Latino rock displays genres at Jordan’s Pomona grill

Three Latino rock bands performed to a full house at Jordan's on Second Street in Pomona last Friday night. Seres, featuring Al "Poncho" Buenrostro, 23, on lead vocals and bass; Sal Unital, 17, on guitar; Eric Acosta, 22, on drums; and 17-year-old Jimmy Castillo (not pictured) on rhythm guitar performed a number of hard rock instrumentals. / photo by Christie Reed
Three Latino rock bands performed to a full house at Jordan’s on Second Street in Pomona last Friday night. Seres, featuring Al “Poncho” Buenrostro, 23, on lead vocals and bass; Sal Unital, 17, on guitar; Eric Acosta, 22, on drums; and 17-year-old Jimmy Castillo (not pictured) on rhythm guitar performed a number of hard rock instrumentals. / photo by Christie Reed

by Jennifer Cuevas
Staff Writer

The sound of music is constantly changing, attracting and even creating new audiences with the change, as well. But what about revolutionizing the sounds of pop, heavy metal, rock, ska and punk? Would the average person who listens to alternative music pay attention if it was all “en Español”?

The pop, rock, ska, punk “en Español” is not a new idea, making its entry to the United States around the late 1980s. The music, that crosses over many categories, is a movement which stemmed largely from the streets of Los Angeles. And in many cases, these sounds combine the traditional sounds of Latino music, like salsa, cumbias and Rancheras.

Last Friday, at Jordan’s Neighborhood Grill in Pomona, approximately 80 people showed up to support the scene, sponsored by Hugo Gutierrez, from “The Globe” store in Pomona.

Unlike the stereotype of Latino music, no one was in “Tex-Mex” garb, wearing cowboy boots with cowboy hats or even dressed conservative. Nearly everybody who attended was alternative style-including gothic and punk.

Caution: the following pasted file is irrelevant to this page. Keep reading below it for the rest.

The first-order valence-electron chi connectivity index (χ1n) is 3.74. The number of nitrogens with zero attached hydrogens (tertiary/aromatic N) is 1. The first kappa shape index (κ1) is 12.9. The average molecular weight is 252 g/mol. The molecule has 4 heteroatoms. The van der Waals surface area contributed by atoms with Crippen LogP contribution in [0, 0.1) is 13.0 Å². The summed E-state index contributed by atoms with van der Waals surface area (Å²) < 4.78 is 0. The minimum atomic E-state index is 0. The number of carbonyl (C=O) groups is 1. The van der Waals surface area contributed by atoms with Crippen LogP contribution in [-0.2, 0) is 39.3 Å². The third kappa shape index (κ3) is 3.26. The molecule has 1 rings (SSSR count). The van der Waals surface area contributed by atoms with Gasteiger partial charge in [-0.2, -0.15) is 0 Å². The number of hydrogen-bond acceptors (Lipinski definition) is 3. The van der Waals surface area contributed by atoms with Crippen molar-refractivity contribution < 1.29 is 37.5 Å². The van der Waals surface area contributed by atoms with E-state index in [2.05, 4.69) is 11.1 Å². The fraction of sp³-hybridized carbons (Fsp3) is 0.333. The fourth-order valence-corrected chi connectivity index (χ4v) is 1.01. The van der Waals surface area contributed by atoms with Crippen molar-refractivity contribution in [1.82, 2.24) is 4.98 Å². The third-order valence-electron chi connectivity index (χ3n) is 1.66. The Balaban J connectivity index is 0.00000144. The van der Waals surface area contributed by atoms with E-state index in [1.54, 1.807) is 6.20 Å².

Cal State Fullerton junior Veronica Sanchez said, “The truth is that many people, especially those who are not natives of the language, are scared away because the music is sung, screamed and even rapped in Spanish. To me this scene erases many stereotypes.”

“Another reason why I like this music and the scene, is because I get to be around people who understand my culture and language,” said Sanchez.

Five bands performed, some of which have performed at popular clubs such as The House of Blues in West Hollywood and the Opium Den. The list included Pastilla [‘Pill’], Seres [‘Beings’], Lado Izquierdo [‘Left Side’], Presdeyet and Silent Grey.

Playing rock and ska were headliners Pastilla, consisting of four members. On lead vocals and guitar were Victor Monroy and his brother Adrian Monroy, on bass was Eriberto Gonzalez and on drums was Eric Rubalcava. Pastilla’s members are all natives to Pomona and all in their 20s.

Another band, who’s members are natives of Pomona as well, is Seres. Seres’ members consists of Salvador Lorenzana, 21, on guitar, Jimmy Castillo, 18, on guitar, Eric Acosta, 21, on drums, and Alfonso Buenrostro, 24, on bass and lead vocals.

Buenrostro, who writes and produces the music, said the band was named after his father’s rock band in Mexico during the 1960s. He described Seres’ music as “noise pop.”

Lado Izquierdo’s lead vocalist and guitarist, Eric, [declined to give his last name], 24, writes and produces their music.

Eric says, “We don’t play rock en español, we play punk en Español.”

The Spanish alternative scene attracts audiences of all backgrounds and ages for a variety of reasons. But perhaps the one who can speak for the “underground” community as a whole, is junior Melissa Marquez, from Cal State Los Angeles. She said that the rock scene is a place where people of her race can congregate and listen to music sung in her native tongue.

For information on the next Spanish rock performance, call (909) 620-2774.

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